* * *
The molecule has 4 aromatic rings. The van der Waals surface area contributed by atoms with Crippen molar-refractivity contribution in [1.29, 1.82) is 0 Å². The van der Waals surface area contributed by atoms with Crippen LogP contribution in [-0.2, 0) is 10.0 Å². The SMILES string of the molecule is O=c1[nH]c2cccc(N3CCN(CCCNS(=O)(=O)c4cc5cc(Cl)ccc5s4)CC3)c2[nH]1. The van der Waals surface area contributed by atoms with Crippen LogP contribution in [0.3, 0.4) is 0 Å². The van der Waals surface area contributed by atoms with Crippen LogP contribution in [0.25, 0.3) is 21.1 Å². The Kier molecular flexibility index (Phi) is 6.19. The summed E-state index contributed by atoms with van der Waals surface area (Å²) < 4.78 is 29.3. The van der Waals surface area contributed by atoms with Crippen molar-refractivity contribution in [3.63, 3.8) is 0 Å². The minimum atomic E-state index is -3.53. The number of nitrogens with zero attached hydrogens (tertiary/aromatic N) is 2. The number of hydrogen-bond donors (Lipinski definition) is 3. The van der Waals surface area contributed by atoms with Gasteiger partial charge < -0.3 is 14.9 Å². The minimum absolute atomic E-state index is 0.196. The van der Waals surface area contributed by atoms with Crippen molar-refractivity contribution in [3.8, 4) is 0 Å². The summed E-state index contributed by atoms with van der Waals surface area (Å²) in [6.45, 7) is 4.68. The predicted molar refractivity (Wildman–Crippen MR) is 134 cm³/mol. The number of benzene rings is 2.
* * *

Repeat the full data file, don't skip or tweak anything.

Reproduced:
The molecule has 4 aromatic rings. The van der Waals surface area contributed by atoms with Crippen molar-refractivity contribution in [1.29, 1.82) is 0 Å². The van der Waals surface area contributed by atoms with Crippen LogP contribution in [-0.2, 0) is 10.0 Å². The SMILES string of the molecule is O=c1[nH]c2cccc(N3CCN(CCCNS(=O)(=O)c4cc5cc(Cl)ccc5s4)CC3)c2[nH]1. The van der Waals surface area contributed by atoms with Crippen LogP contribution in [0.3, 0.4) is 0 Å². The van der Waals surface area contributed by atoms with Crippen LogP contribution in [0.25, 0.3) is 21.1 Å². The Kier molecular flexibility index (Phi) is 6.19. The summed E-state index contributed by atoms with van der Waals surface area (Å²) < 4.78 is 29.3. The van der Waals surface area contributed by atoms with Crippen molar-refractivity contribution in [3.63, 3.8) is 0 Å². The minimum atomic E-state index is -3.53. The number of nitrogens with zero attached hydrogens (tertiary/aromatic N) is 2. The number of hydrogen-bond donors (Lipinski definition) is 3. The van der Waals surface area contributed by atoms with Gasteiger partial charge < -0.3 is 14.9 Å². The minimum absolute atomic E-state index is 0.196. The van der Waals surface area contributed by atoms with Crippen molar-refractivity contribution in [3.8, 4) is 0 Å². The summed E-state index contributed by atoms with van der Waals surface area (Å²) in [6.45, 7) is 4.68. The predicted molar refractivity (Wildman–Crippen MR) is 134 cm³/mol. The number of benzene rings is 2.